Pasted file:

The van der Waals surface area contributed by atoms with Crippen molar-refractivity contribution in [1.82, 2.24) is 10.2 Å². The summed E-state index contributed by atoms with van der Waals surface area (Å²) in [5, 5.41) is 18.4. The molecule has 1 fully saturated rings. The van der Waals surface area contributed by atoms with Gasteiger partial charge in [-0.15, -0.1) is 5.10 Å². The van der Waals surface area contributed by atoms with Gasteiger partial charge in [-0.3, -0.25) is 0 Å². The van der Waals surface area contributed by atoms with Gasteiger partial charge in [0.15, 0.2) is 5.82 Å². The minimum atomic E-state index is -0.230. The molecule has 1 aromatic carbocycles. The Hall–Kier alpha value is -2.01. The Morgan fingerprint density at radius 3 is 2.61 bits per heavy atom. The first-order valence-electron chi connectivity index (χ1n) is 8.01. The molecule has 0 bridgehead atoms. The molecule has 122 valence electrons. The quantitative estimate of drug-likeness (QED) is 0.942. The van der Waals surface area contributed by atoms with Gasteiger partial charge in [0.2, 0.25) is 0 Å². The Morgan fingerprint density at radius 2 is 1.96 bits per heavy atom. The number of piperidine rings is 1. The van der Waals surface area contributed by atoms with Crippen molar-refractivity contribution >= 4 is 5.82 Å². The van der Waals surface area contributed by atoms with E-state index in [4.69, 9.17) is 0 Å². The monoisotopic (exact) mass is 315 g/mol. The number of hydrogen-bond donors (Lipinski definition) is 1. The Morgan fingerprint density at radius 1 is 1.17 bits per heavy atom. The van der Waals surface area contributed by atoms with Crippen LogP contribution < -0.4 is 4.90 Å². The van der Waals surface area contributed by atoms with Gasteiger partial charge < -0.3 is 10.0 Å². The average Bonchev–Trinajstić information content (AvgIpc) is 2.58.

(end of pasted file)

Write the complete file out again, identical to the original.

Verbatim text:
The van der Waals surface area contributed by atoms with Crippen molar-refractivity contribution in [1.82, 2.24) is 10.2 Å². The summed E-state index contributed by atoms with van der Waals surface area (Å²) in [5, 5.41) is 18.4. The molecule has 1 fully saturated rings. The van der Waals surface area contributed by atoms with Gasteiger partial charge in [-0.15, -0.1) is 5.10 Å². The van der Waals surface area contributed by atoms with Gasteiger partial charge in [-0.3, -0.25) is 0 Å². The van der Waals surface area contributed by atoms with Gasteiger partial charge in [0.15, 0.2) is 5.82 Å². The minimum atomic E-state index is -0.230. The molecule has 1 aromatic carbocycles. The Hall–Kier alpha value is -2.01. The Morgan fingerprint density at radius 3 is 2.61 bits per heavy atom. The first-order valence-electron chi connectivity index (χ1n) is 8.01. The molecule has 0 bridgehead atoms. The molecule has 122 valence electrons. The quantitative estimate of drug-likeness (QED) is 0.942. The van der Waals surface area contributed by atoms with Gasteiger partial charge in [0.2, 0.25) is 0 Å². The Morgan fingerprint density at radius 2 is 1.96 bits per heavy atom. The number of piperidine rings is 1. The van der Waals surface area contributed by atoms with Crippen molar-refractivity contribution >= 4 is 5.82 Å². The van der Waals surface area contributed by atoms with E-state index in [4.69, 9.17) is 0 Å². The monoisotopic (exact) mass is 315 g/mol. The number of hydrogen-bond donors (Lipinski definition) is 1. The Morgan fingerprint density at radius 1 is 1.17 bits per heavy atom. The van der Waals surface area contributed by atoms with Crippen LogP contribution < -0.4 is 4.90 Å². The van der Waals surface area contributed by atoms with Gasteiger partial charge < -0.3 is 10.0 Å². The average Bonchev–Trinajstić information content (AvgIpc) is 2.58.